How does the Knowledge Base work

This article is for anyone interested in learning more about the inner workings of Voiceflow, giving you more context on the behavior of your agents. You don't need to know all this information to use the Knowledge Base.

Our Knowledge Base (KB) has two unique services that make it function:

  1. A parser - triggered when you upload a KB document.
  2. A retriever - triggered when your user asks a question that hits the KB.


You upload a KB Document to the parser service

  1. The KB doc is uploaded via Voiceflow UI (aka "Creator App" or "Creator Tool") or API.

  2. The KB doc is securely stored.

  3. The Parser service reads the KB doc from storage and "chunks" the content using different techniques (Note: with the KB Upload APIs you can use maxChunkSize to moderate how big the chunks are, but you cannot dictate how many chunks are parsed within a document today).

  4. An embedding model is used to convert each chunk into a vector (aka “embedding”) that looks like [1.243, 5.1342, ...] and represents its “meaning.”

    1. Computer programs don’t ‘understand’ spoken/written language as humans can. There needs to be a numerical representation of words to help programs understand. Each chunk from a KB doc is converted into a numerical representation (vector, aka “embedding”) of the MEANING behind the words in the chunk. More on why this is necessary in the Retriever section.
      Note: Embedding models cost money to use, usually per token. The more files you upload, the more you are charged for embedding tokens.
      In Voiceflow, we don't charge for the upload or embedding process.
  5. The vector is placed in a vector db.

    1. You can think of this vector as a specific 'point” in “space.” All these points are some “distance” from each other, and the distance between two of these points (vectors) is how similar in meaning different chunks of text are.

User asks a question that hits the KB through the retriever service

  1. The retriever service gets the question and turns it into a vector.
  2. The question vector is searched against the vectorDB by a similarity score, returning the most similar number of chunks (Chunk Limit defines how many chunks) in descending order by similarity score.
    1. Similarity score?
      The similarity score is determined by something called semantic search. This goes beyond keyword matching and refers to contextual similarity in meaning between words and phrases. (i.e. “The dog is a nightmare to train.” and “The puppy is stubborn and does not listen to commands” do not share keywords. However, they have high similarity semantically.) So the question can be semantically compared to the KB doc chunks that exist. The “closest” vectors to the question are those with the highest similarity. The retriever will return a number of chunks (Chunk Limit in KB Settings) based on this vector proximity.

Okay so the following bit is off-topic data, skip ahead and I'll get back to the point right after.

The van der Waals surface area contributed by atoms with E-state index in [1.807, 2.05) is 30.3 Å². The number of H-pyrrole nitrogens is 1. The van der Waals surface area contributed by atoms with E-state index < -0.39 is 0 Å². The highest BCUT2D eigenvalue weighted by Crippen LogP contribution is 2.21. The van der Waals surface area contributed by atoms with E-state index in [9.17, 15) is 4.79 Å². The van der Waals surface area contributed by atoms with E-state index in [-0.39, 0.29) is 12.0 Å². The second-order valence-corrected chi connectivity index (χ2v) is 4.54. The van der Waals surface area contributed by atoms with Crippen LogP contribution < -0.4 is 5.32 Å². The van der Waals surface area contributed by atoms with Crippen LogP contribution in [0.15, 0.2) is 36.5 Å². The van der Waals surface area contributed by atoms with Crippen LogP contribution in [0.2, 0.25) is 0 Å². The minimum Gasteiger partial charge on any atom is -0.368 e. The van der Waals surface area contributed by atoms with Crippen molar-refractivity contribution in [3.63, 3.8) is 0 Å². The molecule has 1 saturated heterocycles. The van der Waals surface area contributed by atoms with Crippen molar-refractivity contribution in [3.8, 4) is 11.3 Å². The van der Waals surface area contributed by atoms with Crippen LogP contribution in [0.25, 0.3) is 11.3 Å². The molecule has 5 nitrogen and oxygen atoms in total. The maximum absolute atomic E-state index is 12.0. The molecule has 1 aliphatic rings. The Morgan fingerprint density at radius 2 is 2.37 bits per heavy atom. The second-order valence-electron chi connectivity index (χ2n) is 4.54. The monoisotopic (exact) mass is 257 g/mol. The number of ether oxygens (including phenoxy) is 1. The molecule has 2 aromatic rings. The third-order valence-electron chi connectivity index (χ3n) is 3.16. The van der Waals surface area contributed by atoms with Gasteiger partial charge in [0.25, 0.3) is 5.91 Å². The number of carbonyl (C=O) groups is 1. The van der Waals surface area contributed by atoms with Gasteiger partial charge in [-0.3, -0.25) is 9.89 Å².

2. Chunk Limit?
      Chunk Limit is the KB setting that controls the amount of chunks are retrieved from the vector db and used to synthesize the response. This setting aims to provide flexibility to increase the accuracy of responses in line with certain use cases.
      How does the number of chunks retrieved affect the accuracy of the KB?
      In theory, the more chunks retrieved - the more accurate the response, and the more tokens consumed. In reality, the "accuracy" tied to chunks is strongly associated with how the KB data sources are curated.
      If the KB data sources are curated so that topics are grouped together, this should be more than enough to accurately answer the question. However, if information is scattered throughout many different KB data sources, then likely more chunks of smaller size will increase the accuracy of the response.
      You can control the max chunk size of your data sources with the Upload/Replace KB doc APIs, using the query parameter: maxChunkSize.
      Ultimately, in order to provide the best KB response 'accuracy' while optimizing token consumption, we recommend to limit the number of data sources and group topics inside those data sources.

Runtime Service:

  1. We take the:
    1. returned chunks +
    2. Knowledge Base Settings inputs +
    3. question)

...and ask the LLM to give us an answer.

This step is called answer synthesis.

The internal prompts we use to iterate over time but are along the lines of, “using conversation history and user-provided instructions, answer the question sourcing information only found in Knowledge Base.”

This LLM request has query and answer tokens that you are charged for. You can see these token totals in a response citation while testing in Debug mode on Voiceflow:

  1. VF outputs the response to the user.
    1. See the overview of the KB instances below to understand how a response appears when KB cannot answer.